The Ontario government, hoping to cut the thousands of repetitive strain injuries suffered by workers each year, is striking a special advisory group to recommend ways to protect employees.
The province wants to reduce the number of ergonomically related injuries in the workplace by 20 per cent by 2008.
In 2003, there were 41,670 musculoskeletal injuries in the workplace due to overexertion or ergonomic problems.
"That's over 40 per cent of all workplace lost-time injuries," Labour Minister Chris Bentley, who announced the advisory panel on Monday, said.
The cost of injured workers to businesses --both in the public and private sector-- in the province is staggering, Mr. Bentley told globeandmail.com.
In 2003, according to Workers Safety and Insurance Board of Ontario, 10 per cent of the 40,000 plus musculoskeletal injuries were repetitive stress injuries. Further, the estimated lost productivity to businesses was $60,000 per injury, Mr. Bentley said.
That's the average loss in terms of productivity, retraining, rehiring, damage to equipment, and WSIB costs, he said.
"This is the key message -- most employers don't realize how much an injury will really cost them."
The advisory group is charged with coming up with policies and practices for ways to reduce the number of injuries in sectors where workplace injuries are common and well-documented, such as manufacturing industry, industrial and automotive. But Mr. Bentley says the group will also look at improving health and safety issues and avoiding repetitive stress injury for white collar, office workers.
"The simple fact is you have to get control of the ergonomic injuries because they are the fastest growing types of injuries," Mr. Bentley said.
Also, he said the group will likely recommend raising awareness in general of repetitive strain injuries at work -- for both employers and employees.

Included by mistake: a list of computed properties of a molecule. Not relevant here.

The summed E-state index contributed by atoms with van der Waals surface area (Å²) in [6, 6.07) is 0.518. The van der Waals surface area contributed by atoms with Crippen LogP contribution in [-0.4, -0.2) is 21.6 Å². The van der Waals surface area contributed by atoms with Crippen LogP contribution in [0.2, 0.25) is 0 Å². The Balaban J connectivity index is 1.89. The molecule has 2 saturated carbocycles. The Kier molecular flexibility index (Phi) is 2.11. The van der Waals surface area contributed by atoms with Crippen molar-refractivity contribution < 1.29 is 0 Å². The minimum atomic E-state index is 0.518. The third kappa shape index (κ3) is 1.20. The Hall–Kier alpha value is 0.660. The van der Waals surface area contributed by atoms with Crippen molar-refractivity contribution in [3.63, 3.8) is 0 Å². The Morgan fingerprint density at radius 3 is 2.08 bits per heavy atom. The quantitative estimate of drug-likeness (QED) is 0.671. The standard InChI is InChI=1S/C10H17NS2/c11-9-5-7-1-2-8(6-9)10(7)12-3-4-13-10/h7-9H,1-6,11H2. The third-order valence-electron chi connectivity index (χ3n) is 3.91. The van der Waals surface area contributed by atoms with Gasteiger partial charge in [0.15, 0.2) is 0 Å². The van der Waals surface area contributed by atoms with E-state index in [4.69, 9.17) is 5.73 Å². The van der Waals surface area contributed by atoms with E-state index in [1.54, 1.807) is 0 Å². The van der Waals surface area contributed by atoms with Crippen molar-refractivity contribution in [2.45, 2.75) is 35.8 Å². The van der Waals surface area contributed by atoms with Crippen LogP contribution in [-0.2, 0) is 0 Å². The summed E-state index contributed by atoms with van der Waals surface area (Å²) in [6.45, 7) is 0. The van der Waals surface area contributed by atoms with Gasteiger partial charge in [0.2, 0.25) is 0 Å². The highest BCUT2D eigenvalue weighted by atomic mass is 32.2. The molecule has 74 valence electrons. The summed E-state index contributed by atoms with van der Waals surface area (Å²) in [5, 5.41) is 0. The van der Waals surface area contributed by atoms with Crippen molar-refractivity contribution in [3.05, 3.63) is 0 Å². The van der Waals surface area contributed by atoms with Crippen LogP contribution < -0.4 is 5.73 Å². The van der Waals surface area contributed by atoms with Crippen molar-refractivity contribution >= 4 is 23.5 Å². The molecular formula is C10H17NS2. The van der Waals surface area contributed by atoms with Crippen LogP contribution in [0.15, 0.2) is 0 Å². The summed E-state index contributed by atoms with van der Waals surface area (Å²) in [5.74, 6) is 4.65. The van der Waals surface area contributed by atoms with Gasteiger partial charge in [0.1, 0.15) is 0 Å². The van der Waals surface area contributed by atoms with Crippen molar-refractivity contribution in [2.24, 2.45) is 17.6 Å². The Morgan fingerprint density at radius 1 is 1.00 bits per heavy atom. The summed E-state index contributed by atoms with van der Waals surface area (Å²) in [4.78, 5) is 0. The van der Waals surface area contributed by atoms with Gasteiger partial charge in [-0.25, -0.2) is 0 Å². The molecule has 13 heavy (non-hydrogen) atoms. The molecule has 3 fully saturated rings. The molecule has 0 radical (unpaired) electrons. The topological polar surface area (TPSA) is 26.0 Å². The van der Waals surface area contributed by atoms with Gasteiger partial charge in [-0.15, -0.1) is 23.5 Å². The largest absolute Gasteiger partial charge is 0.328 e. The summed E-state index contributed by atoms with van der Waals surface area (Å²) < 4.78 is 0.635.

"If you don't, you can create a lifetime of heartache for somebody."
The advisory panel will begin meeting on March 7 and will report back to the minister with their recommendations within six months. Those regulations may include regulatory or legislative changes, he said.
But he says he wants the group to address whether enforcement is the way to address unsafe workplaces, or whether better education on the issue would be the way to go, or, whether a combination of the two would be best.
The government has already taken some action to deal with the problems, including providing $60-million earlier this month for bed lifts to help reduce back injuries for nurses, and the hiring of 125 health and safety inspectors who will begin visiting high-risk workplaces to see whether practices are putting employees in danger.
The government plans to hire 100 more inspectors over the next year.
"We're making sure that all of the occupational health and safety rules are enforced. But obviously the fact you have more inspectors means you can get out to more workplaces...and you can do it in more of a proactive fashion rather than just reacting to critical injuries."
Mr. Bentley believes it's possible to reduce the number of ergonomic injuries within three years.
Other provinces, including British Columbia and Saskatchewan, already have ergonomic regulations.